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Food Law Casebook

Jackson v. Nestle-Beich, Inc.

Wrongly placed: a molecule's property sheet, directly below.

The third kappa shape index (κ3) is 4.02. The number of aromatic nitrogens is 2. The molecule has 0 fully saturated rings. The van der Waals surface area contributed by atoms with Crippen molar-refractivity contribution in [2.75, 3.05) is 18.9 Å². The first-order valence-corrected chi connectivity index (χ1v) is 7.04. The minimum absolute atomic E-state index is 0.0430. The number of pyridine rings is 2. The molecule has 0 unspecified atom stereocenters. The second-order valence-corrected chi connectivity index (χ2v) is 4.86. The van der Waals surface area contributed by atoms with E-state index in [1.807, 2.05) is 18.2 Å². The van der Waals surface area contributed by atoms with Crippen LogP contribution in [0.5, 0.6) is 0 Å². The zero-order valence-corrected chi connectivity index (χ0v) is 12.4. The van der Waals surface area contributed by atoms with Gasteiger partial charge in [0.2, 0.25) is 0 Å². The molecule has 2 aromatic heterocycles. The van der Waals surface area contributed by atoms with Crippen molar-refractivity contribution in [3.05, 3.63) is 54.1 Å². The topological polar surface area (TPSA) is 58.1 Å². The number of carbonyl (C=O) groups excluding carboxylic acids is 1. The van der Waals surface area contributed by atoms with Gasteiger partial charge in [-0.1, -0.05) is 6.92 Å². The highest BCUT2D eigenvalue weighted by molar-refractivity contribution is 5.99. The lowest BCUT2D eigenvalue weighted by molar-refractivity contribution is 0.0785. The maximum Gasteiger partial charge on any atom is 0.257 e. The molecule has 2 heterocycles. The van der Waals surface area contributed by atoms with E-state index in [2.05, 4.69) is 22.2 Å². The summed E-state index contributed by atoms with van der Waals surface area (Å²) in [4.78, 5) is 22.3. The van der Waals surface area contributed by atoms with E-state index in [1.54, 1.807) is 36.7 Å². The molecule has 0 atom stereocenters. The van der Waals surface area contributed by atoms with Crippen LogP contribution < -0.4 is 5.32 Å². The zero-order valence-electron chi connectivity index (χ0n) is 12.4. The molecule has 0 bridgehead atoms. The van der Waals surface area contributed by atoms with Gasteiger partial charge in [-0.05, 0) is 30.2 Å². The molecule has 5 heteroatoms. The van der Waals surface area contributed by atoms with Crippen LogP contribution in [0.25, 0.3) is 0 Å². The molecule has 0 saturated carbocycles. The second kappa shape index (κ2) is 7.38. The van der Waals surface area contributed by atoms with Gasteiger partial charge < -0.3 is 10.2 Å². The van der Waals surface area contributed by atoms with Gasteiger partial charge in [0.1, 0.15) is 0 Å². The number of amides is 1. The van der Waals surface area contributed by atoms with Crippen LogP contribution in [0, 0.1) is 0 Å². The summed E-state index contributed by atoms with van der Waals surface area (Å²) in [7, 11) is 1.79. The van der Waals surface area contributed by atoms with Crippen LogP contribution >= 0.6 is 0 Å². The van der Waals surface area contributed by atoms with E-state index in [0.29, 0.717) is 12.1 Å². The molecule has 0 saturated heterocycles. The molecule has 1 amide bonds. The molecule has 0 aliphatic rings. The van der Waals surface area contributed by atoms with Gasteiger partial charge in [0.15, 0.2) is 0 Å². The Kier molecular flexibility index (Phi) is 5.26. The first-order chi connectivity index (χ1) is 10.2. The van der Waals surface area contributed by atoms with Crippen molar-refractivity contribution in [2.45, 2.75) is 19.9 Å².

1. Services or Food? When a restaurant serves food to its patrons are they selling a good or providing a service? The difference is consequential legally because the sale of goods can generate a warranty of merchantability, whereas the provision of services will not. Which does a restaurant meal seem most like? 2. The Foreign Natural Doctrine. As the court notes, many jurisdictions can employed the foreign-natural doctrine. Although the doctrine has some variants, it provides that if a substance in a manufactured food product is natural to any of the ingredients of the product, there is no liability for injuries caused thereby; whereas, if the substance is foreign to any of the ingredients, the manufacturer will be liable for any injury caused thereby. 3. Reasonable Expectations. In Jackson v. Nestle-Beich, the majority rejects the foreign-natural doctrine and replaces it with a reasonable expectations model. The reasonable expectation test provides that, regardless whether a substance in a food product is natural to an ingredient thereof, liability will lie for injuries caused by the substance where the consumer of the product would not reasonably have expected to find the substance in the product. Which test seems like a better rule to govern liability for food harms and why? For a discussion, see Michael I Spak, Bone of Contention: The Foreign-Natural Test and the Implied Warrant of Merchantability for Food Products, J.L. & Com. 23 (1992-1993); Products Liability--The Test of Consumer Expectation for Natural Defects in Food Products, 37 Ohio St. L.J. 634 (1976).